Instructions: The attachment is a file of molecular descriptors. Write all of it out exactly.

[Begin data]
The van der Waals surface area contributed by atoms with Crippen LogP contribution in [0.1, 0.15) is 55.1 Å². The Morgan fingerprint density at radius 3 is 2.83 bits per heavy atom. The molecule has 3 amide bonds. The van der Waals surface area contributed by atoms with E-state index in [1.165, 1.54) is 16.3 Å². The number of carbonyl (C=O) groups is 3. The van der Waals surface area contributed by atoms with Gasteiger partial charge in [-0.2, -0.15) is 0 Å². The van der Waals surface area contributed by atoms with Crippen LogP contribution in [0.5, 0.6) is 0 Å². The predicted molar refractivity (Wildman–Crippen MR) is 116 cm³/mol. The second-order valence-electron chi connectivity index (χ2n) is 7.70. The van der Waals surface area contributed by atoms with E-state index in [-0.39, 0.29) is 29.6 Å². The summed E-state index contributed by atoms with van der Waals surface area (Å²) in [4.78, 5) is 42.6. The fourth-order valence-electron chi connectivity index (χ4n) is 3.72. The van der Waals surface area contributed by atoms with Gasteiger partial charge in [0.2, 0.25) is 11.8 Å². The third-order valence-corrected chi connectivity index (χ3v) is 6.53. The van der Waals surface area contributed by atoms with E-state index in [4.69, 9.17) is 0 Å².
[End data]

The van der Waals surface area contributed by atoms with Crippen LogP contribution in [0.1, 0.15) is 55.1 Å². The Morgan fingerprint density at radius 3 is 2.83 bits per heavy atom. The molecule has 3 amide bonds. The van der Waals surface area contributed by atoms with E-state index in [1.165, 1.54) is 16.3 Å². The number of carbonyl (C=O) groups is 3. The van der Waals surface area contributed by atoms with Gasteiger partial charge in [-0.2, -0.15) is 0 Å². The van der Waals surface area contributed by atoms with Crippen LogP contribution in [0.5, 0.6) is 0 Å². The predicted molar refractivity (Wildman–Crippen MR) is 116 cm³/mol. The second-order valence-electron chi connectivity index (χ2n) is 7.70. The van der Waals surface area contributed by atoms with E-state index in [-0.39, 0.29) is 29.6 Å². The summed E-state index contributed by atoms with van der Waals surface area (Å²) in [4.78, 5) is 42.6. The fourth-order valence-electron chi connectivity index (χ4n) is 3.72. The van der Waals surface area contributed by atoms with Gasteiger partial charge in [0.2, 0.25) is 11.8 Å². The third-order valence-corrected chi connectivity index (χ3v) is 6.53. The van der Waals surface area contributed by atoms with E-state index in [4.69, 9.17) is 0 Å².